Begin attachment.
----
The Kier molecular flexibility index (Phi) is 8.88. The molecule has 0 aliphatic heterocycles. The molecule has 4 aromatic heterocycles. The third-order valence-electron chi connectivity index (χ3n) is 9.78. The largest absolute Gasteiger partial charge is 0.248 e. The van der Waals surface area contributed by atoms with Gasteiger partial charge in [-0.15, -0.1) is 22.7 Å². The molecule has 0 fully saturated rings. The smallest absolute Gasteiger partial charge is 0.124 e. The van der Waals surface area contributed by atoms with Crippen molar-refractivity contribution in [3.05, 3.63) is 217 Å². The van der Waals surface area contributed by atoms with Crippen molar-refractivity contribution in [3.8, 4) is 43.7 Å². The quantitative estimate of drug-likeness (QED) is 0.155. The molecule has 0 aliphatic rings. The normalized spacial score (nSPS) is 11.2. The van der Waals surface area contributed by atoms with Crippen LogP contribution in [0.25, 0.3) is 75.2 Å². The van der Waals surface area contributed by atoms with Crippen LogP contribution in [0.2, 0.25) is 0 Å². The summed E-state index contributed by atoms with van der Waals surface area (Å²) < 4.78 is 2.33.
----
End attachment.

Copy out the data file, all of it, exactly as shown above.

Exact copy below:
The Kier molecular flexibility index (Phi) is 8.88. The molecule has 0 aliphatic heterocycles. The molecule has 4 aromatic heterocycles. The third-order valence-electron chi connectivity index (χ3n) is 9.78. The largest absolute Gasteiger partial charge is 0.248 e. The van der Waals surface area contributed by atoms with Gasteiger partial charge in [-0.15, -0.1) is 22.7 Å². The molecule has 0 fully saturated rings. The smallest absolute Gasteiger partial charge is 0.124 e. The van der Waals surface area contributed by atoms with Crippen molar-refractivity contribution in [3.05, 3.63) is 217 Å². The van der Waals surface area contributed by atoms with Crippen molar-refractivity contribution in [3.8, 4) is 43.7 Å². The quantitative estimate of drug-likeness (QED) is 0.155. The molecule has 0 aliphatic rings. The normalized spacial score (nSPS) is 11.2. The van der Waals surface area contributed by atoms with Crippen LogP contribution in [0.25, 0.3) is 75.2 Å². The van der Waals surface area contributed by atoms with Crippen LogP contribution in [0.2, 0.25) is 0 Å². The summed E-state index contributed by atoms with van der Waals surface area (Å²) < 4.78 is 2.33.